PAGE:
A Real Emergency: Executive Power under the National Emergencies Act

published 1 year ago by The Cato Institute

In recent years, libertarians and progressives have found common cause in their concern that the growth of executive power is far in excess of constitutional limits. Our Constitution gives the president few explicit emergency powers, but presidents have invoked national emergencies as justification for a wide variety of actions. After Watergate, Congress created a framework for regulating this authority, in the 1976 National Emergencies Act. With President Trump’s decision to circumvent Congress and declare a national emergency so that he can construct a wall on the southern border, the propriety of the National Emergencies Act and broader separation of powers issues can no longer be avoided. For example, building the wall would entail seizing private property through eminent domain and reallocating funds that Congress has authorized for other purposes. Has the National Emergencies Act become part of the problem, rather than a solution? Should it be reformed? And how, more broadly, can we still allow presidents to appropriately handle moments of crisis while reining in executive overreach? This event is approved for 1.5 hours of California MCLE credit.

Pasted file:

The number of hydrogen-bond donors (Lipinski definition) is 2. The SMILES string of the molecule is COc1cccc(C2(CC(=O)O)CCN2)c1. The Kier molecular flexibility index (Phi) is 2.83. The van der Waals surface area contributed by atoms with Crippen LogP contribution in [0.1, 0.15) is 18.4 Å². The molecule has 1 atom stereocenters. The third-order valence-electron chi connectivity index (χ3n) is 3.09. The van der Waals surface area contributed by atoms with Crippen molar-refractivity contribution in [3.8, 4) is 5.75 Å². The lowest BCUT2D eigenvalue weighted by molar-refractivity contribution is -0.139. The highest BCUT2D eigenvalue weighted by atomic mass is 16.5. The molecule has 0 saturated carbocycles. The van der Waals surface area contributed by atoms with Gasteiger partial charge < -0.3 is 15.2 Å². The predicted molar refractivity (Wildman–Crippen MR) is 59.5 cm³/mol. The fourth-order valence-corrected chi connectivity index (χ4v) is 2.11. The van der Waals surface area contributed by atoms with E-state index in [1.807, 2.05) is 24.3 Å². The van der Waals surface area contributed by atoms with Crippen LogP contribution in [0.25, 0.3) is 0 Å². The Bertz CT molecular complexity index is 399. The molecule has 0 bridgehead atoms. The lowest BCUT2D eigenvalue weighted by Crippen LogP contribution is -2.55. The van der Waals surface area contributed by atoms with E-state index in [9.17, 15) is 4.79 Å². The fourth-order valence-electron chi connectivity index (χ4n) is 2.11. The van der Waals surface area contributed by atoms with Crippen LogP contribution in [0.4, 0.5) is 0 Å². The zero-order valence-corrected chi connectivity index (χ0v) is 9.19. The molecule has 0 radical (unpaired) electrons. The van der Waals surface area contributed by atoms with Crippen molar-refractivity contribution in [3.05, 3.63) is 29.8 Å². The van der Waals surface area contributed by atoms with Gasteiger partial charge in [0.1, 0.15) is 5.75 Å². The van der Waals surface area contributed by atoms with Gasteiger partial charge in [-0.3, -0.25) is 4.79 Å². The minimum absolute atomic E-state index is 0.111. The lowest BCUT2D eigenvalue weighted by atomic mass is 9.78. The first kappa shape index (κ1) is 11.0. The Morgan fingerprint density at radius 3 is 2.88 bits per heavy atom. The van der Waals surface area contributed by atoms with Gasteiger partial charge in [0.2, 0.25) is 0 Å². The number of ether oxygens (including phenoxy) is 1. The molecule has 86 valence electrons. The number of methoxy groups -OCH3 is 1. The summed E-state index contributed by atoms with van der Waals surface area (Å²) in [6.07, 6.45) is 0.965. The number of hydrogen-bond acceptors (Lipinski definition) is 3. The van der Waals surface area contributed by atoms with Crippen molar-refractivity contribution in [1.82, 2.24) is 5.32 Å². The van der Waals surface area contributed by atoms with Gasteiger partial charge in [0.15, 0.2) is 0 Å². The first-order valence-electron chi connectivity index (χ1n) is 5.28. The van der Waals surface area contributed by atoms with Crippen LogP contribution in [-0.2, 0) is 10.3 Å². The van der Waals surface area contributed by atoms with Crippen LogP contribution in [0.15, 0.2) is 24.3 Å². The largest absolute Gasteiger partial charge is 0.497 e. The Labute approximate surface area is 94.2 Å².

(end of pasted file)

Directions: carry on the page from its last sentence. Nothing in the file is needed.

more episodes from Events Videocast